4. Format and save the transcript in the proper subtitle file type
When the transcript is complete, it’s time to convert it into the proper subtitle format.
There are various file formats for closed captions, depending on where you plan to publish your audio or video. For now, here’s a quick guide on converting your transcript to an SRT subtitle file (SubRip Subtitle file):
1. Create a copy of your transcript file.
2. Open the transcript file with your text processor.
3. Restructure your transcript with the following elements:
- Sequence number
- Beginning and ending timecodes formatted as Hour:Minute:Second,Millisecond (e.g., 00:00:00,000 --> 00:00:05,000)
- Caption text (maximum of two lines)
Here’s an example:
00:00:00,000 --> 00:00:05,000
Is transcription useful
in your projects?
00:00:06,500 --> 00:00:10,000
Yes, it helps a lot.
4. Repeat step 3 until you convert the entire transcript.
5. Review the closed captions
Test your closed captions with the media player of your choice and check for the following:
- Timing - Are your closed captions appearing at the right time?
- Sentence length - Is it too long or does it fill in the right amount of space on the video?
- Captions with two lines - Is one line longer than the other?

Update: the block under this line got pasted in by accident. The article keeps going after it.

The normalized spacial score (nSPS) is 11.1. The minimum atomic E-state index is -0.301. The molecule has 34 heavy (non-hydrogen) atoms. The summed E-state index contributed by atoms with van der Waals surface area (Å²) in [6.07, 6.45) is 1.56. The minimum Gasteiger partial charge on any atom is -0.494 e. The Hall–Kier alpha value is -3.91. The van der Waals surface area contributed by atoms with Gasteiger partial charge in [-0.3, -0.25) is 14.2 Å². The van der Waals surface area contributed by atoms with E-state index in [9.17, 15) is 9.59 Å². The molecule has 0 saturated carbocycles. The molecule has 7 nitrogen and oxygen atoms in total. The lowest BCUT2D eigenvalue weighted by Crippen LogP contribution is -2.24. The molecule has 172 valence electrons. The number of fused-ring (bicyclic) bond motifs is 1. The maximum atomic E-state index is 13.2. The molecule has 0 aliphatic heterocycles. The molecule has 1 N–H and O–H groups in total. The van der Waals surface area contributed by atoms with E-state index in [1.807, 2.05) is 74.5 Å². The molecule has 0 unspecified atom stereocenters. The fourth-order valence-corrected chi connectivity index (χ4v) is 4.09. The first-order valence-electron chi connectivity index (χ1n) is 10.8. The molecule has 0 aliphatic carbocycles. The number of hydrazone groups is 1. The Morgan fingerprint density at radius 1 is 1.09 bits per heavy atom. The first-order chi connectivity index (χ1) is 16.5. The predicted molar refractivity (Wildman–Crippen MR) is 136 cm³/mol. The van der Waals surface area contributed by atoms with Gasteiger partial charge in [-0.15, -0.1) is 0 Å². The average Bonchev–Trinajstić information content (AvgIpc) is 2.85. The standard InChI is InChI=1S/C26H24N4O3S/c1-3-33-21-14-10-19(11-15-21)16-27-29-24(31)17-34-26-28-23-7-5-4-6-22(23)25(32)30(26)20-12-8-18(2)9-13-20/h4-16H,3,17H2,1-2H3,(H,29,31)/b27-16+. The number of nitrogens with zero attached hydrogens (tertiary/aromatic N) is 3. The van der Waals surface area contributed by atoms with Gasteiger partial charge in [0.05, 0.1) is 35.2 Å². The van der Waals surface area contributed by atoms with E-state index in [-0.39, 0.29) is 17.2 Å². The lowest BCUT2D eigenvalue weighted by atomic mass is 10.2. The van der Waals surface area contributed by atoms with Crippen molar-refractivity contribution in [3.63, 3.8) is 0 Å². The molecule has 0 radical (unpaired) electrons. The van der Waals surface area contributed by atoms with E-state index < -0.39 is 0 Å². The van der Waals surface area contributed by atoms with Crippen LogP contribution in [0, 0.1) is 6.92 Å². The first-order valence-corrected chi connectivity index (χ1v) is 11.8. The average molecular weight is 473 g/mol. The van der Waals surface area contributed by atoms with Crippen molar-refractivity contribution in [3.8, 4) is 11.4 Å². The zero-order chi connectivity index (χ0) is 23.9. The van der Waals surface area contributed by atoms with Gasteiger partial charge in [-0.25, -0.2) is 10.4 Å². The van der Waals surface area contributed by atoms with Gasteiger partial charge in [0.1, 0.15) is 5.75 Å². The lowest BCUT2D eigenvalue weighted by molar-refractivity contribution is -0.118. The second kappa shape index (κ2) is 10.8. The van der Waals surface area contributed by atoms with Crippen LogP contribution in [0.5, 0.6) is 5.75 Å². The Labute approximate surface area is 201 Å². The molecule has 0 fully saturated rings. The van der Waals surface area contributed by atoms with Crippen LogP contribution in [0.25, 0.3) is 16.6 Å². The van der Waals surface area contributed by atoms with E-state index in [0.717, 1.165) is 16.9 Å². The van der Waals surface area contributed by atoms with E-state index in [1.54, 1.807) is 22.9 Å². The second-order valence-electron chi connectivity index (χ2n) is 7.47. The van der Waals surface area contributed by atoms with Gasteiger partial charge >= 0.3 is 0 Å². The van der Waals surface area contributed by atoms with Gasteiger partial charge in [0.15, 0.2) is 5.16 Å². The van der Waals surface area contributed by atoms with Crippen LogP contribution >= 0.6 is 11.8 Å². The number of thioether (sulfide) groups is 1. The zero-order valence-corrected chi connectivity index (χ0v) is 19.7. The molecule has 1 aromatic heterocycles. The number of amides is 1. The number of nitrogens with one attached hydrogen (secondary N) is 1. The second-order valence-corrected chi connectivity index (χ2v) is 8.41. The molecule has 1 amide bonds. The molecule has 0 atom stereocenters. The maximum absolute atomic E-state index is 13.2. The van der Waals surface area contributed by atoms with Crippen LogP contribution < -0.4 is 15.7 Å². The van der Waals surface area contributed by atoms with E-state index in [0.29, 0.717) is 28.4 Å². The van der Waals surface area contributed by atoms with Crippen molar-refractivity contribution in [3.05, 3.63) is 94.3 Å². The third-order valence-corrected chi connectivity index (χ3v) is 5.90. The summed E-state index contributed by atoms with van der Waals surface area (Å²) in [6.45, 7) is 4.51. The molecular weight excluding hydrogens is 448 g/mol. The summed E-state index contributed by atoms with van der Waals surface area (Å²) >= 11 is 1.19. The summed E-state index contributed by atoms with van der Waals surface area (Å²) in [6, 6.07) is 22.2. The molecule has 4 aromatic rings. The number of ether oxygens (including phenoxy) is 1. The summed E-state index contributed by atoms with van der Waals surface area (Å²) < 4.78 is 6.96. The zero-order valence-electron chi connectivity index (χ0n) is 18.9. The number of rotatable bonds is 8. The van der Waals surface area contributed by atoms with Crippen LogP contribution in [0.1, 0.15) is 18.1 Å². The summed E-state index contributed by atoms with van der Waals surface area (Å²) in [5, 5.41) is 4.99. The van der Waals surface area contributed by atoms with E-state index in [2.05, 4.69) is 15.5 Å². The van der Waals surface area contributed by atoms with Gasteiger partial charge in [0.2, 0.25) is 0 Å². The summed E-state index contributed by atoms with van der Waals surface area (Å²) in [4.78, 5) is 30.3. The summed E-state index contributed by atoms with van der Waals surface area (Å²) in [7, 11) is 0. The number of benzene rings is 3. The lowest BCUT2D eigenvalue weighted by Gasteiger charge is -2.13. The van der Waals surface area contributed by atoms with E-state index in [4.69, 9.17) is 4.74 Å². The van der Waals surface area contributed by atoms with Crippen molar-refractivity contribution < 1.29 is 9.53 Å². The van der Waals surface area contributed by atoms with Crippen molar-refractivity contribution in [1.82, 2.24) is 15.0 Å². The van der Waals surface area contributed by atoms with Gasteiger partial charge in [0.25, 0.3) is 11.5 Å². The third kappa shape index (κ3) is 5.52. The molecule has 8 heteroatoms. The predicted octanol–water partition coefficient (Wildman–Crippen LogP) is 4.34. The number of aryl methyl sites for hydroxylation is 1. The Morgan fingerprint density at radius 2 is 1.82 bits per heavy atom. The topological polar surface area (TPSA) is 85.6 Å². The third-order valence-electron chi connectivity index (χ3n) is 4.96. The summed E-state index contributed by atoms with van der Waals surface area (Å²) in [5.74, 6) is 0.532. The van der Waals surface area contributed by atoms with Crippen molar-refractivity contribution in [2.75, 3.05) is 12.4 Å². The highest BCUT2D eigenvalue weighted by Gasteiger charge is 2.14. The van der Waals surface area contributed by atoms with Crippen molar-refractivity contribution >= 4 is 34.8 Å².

Useful Tips For Writing Closed Captions
Generally, closed captioning is a time-consuming process that can take up a lot of energy you’d need for your other tasks.
To alleviate the tedium of writing closed captions, here are some tips to help you:
- Work in a quiet environment. Outside distractions can make it difficult to focus on the video you’re captioning.
- Wear noise-canceling headphones. If no quiet environment is available, wearing headphones with a noise-canceling feature (best if active, but passive also works) is very helpful.
- Use a comfortable chair. This allows you to sit down longer without worrying about your posture.
- Skim the video prior to transcription. Skimming before transcribing lets you have a clear perspective of any audio challenges (e.g., complex audio, heavy accents).
- Allocate a specific time slot for captioning. Dedicate an ample amount of time solely for transcription and captioning to ensure the completion of the task.
Alternative: Let TranscriptionWing Do It For You
Closed captions can significantly improve your video content strategy. However, writing closed captions can cause frustration and a reduction in productivity, especially when you’re still learning how to write closed captions efficiently.
Instead of working on the closed captioning yourself, it’s much better to outsource it to an expert closed captioning provider. This saves you a lot of time and energy that you can use for your other projects while reaping the benefits of closed captioning.
Learn how TranscriptionWing’s expert human transcriptionists can help level up your video content with accurate closed captioning. Discover other human transcription services like interview transcription services and academic transcription services to help you achieve your project goals.